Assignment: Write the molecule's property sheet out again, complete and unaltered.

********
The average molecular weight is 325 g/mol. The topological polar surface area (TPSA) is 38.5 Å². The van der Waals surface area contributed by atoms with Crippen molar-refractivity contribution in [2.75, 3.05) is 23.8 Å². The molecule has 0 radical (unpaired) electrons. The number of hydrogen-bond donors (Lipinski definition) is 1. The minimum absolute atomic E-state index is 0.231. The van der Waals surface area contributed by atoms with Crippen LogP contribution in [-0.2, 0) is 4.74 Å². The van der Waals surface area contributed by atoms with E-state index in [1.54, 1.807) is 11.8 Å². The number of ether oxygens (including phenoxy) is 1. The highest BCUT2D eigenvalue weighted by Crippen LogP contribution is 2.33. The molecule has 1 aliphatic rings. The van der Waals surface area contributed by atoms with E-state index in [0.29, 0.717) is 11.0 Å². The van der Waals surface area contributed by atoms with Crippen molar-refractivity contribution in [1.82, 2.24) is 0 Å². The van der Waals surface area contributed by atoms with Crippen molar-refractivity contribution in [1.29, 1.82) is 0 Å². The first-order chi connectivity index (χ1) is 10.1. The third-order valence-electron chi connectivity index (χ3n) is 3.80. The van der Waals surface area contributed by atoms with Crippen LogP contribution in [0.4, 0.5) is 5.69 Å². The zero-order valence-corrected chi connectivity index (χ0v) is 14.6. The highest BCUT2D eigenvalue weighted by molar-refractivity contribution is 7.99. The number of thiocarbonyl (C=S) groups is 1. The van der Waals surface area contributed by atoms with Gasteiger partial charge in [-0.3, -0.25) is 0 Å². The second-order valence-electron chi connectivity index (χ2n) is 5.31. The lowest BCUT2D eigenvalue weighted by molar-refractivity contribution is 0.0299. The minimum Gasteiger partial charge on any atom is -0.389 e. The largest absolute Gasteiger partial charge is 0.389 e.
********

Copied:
The average molecular weight is 325 g/mol. The topological polar surface area (TPSA) is 38.5 Å². The van der Waals surface area contributed by atoms with Crippen molar-refractivity contribution in [2.75, 3.05) is 23.8 Å². The molecule has 0 radical (unpaired) electrons. The number of hydrogen-bond donors (Lipinski definition) is 1. The minimum absolute atomic E-state index is 0.231. The van der Waals surface area contributed by atoms with Crippen LogP contribution in [-0.2, 0) is 4.74 Å². The van der Waals surface area contributed by atoms with E-state index in [1.54, 1.807) is 11.8 Å². The number of ether oxygens (including phenoxy) is 1. The highest BCUT2D eigenvalue weighted by Crippen LogP contribution is 2.33. The molecule has 1 aliphatic rings. The van der Waals surface area contributed by atoms with E-state index in [0.29, 0.717) is 11.0 Å². The van der Waals surface area contributed by atoms with Crippen molar-refractivity contribution in [1.82, 2.24) is 0 Å². The van der Waals surface area contributed by atoms with Crippen molar-refractivity contribution in [1.29, 1.82) is 0 Å². The first-order chi connectivity index (χ1) is 10.1. The third-order valence-electron chi connectivity index (χ3n) is 3.80. The van der Waals surface area contributed by atoms with Crippen LogP contribution in [0.4, 0.5) is 5.69 Å². The zero-order valence-corrected chi connectivity index (χ0v) is 14.6. The highest BCUT2D eigenvalue weighted by molar-refractivity contribution is 7.99. The number of thiocarbonyl (C=S) groups is 1. The van der Waals surface area contributed by atoms with Gasteiger partial charge in [-0.3, -0.25) is 0 Å². The second-order valence-electron chi connectivity index (χ2n) is 5.31. The lowest BCUT2D eigenvalue weighted by molar-refractivity contribution is 0.0299. The minimum Gasteiger partial charge on any atom is -0.389 e. The largest absolute Gasteiger partial charge is 0.389 e.